Stirring Up Trouble for Scientology

Book review: Troublemaker, by Leah Remini (Amazon / Book Depository) I love Scientology. NOT LIKE THAT! I don’t want to get put on some list, like their never-ending mailing list. But I’m obsessed with knowing about this cult masquerading as a religion. I’m a total SP! (That’s Scientololingo for a Suppressive Person, someone who hates on them.) Going Clear is an absolute must-read; in fact, it should be probably … Continue reading Stirring Up Trouble for Scientology

When Blasphemy, Heresy and Apostasy are Necessary

Book review: Heretic, by Ayaan Hirsi Ali (Amazon / Book Depository) On ______, a group of ______ heavily armed, black-clad men burst into a ______ in ______, opening fire and killing a total of ______ people. The attackers were filmed shouting “Allahu akbar!” Speaking at a press conference, President ______ said: “We condemn this criminal act by extremists. Their attempt to justify their violent acts in the … Continue reading When Blasphemy, Heresy and Apostasy are Necessary

A Lighter Side of War

Book review: The Taliban Shuffle: Strange Days in Afghanistan and Pakistan by Kim Barker (Amazon / Book Depository) Post-9/11, Chicago Tribune reporter Kim Barker accepts a position as South Asian bureau chief based out of Delhi, but more often the work entails going on embed with military units in Afghanistan. She knows nothing about these countries culturally or what to expect from the conflict. She was selected … Continue reading A Lighter Side of War

Lost and Found Girls

Book review: The Lost Girls: The True Story of the Cleveland Abductions and the Incredible Rescue of Michelle Knight, Amanda Berry, and Gina DeJesus by John Glatt (Amazon / Book Depository) True crime writer John Glatt’s The Lost Girls is saddled with a painfully long subtitle, I assume to distinguish it from the long list of other books named Lost Girls, and especially from other true crime books called … Continue reading Lost and Found Girls

Children of the Cult

Book review: The Sound of Gravel, by Ruth Wariner (Amazon / Book Depository) After reading and watching Going Clear last year, Lawrence Wright’s detailed expose on Scientology, I’ve been fixated on reading about extremist religions, especially those verging on the cultish. Seeing Bill Maher’s documentary Religulous around the same time further fueled this: I loved seeing him use his trademark cynicism coupled with hard, like-it-or-not-styled facts to debunk religious mythology across the … Continue reading Children of the Cult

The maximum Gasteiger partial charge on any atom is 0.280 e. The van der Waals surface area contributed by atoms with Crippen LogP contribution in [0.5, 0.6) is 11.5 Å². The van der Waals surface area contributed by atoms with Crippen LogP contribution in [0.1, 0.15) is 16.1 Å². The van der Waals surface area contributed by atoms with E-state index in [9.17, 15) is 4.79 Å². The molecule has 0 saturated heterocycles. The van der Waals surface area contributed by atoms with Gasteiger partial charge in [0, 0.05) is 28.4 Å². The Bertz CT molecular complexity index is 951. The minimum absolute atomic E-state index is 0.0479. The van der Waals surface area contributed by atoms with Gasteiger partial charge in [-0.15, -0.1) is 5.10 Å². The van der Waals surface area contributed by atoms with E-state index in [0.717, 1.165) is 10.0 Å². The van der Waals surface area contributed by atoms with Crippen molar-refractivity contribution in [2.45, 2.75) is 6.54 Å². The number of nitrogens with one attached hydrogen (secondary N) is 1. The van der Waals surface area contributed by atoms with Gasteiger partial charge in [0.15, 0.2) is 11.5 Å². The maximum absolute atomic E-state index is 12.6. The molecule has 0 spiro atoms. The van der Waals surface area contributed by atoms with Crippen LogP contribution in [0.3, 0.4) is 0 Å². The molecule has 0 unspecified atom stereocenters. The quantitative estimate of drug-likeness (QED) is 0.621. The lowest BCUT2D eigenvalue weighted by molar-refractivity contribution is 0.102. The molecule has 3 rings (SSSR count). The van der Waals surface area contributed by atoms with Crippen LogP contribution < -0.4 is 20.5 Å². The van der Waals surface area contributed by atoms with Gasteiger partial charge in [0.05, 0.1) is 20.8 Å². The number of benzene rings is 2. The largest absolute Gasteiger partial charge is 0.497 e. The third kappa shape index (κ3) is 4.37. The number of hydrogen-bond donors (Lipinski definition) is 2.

Updating the Legacy of a War Heroine

Book review: Lindell’s List by Peter Hore (Amazon / Book Depository) Early on in reading Lindell’s List, I realized there was no way I was going to be able to keep track of all the people who were in some way involved in the stories and narrative, whether integrally or peripherally. There were so many introduced in rapid succession, and sometimes they’d be gone just as quickly, and I … Continue reading Updating the Legacy of a War Heroine

The Darkness of Someone Else’s Past

Book review: I Will Find You, by Joanna Connors (Amazon / Book Depository) Journalist Joanna Connors is unbelievably brave, whether she admits it or not. She denies it in her memoir, I Will Find You, but everything she does proves otherwise. At age 30, Connors was raped by a man hanging out in an empty theater where she showed up late for a story she was doing for her job … Continue reading The Darkness of Someone Else’s Past

On Living and Forgiving

Book review: Surviving the Angel of Death, by Eva Mozes Kor (Amazon / Book Depository) If you’re familiar with any Holocaust or Auschwitz documentaries, you’ve probably seen or heard of Eva Mozes Kor. She’s the living badass who, as a child along with her twin Miriam, survived the infamous Dr. Mengele’s nightmarish experiments on twins in Auschwitz. She later immigrated to Israel and then on … Continue reading On Living and Forgiving

Catcalls and Coming of Age

Book review: Sex Object, by Jessica Valenti (Amazon / Book Depository) This was my first experience with Jessica Valenti’s writing and I came away from it thinking she was a talented writer but a disorganized storyteller, with an important, worthwhile message but way too little faith in herself. This book could’ve been something very meaningful and impacting, and I’m torn in how to describe it because it’s … Continue reading Catcalls and Coming of Age

Please, Tell Me More.

Book review: Men Explain Things to Me, by Rebecca Solnit (Amazon / Book Depository) Last week, a man I’ve worked with for quite a long time now insisted on explaining something to me. Unlike the understandably infuriating situation described in the title essay of Rebecca Solnit’s book, this wasn’t a case of explaining a subject that a woman understands very well, in which she might … Continue reading Please, Tell Me More.

Across Land and Sea, a Teenage Refugee and Her Flight from Syria

Book review: Nujeen, by Nujeen Mustafa with Christina Lamb (Amazon / Book Depository) I fell in love with Nujeen Mustafa, like many did, when Last Week Tonight host John Oliver used BBC interview clips of the teenage Syrian refugee at a way station on the Serbian-Hungarian border as she traveled to Germany with her sister. She was so sweet and optimistic despite her unimaginably difficult journey and experiences in the … Continue reading Across Land and Sea, a Teenage Refugee and Her Flight from Syria

Fight like a girl

Book review: The Underground Girls of Kabul by Jenny Nordberg (Amazon / Book Depository) “We all have to work very hard and ignore those people who say we should not be here.” So says a female Afghani politician, one of the subjects of Jenny Nordberg’s eye-opening narrative nonfiction account of the practice of bacha posh in Afghanistan, The Underground Girls of Kabul. The quoted politician, Azita, is the … Continue reading Fight like a girl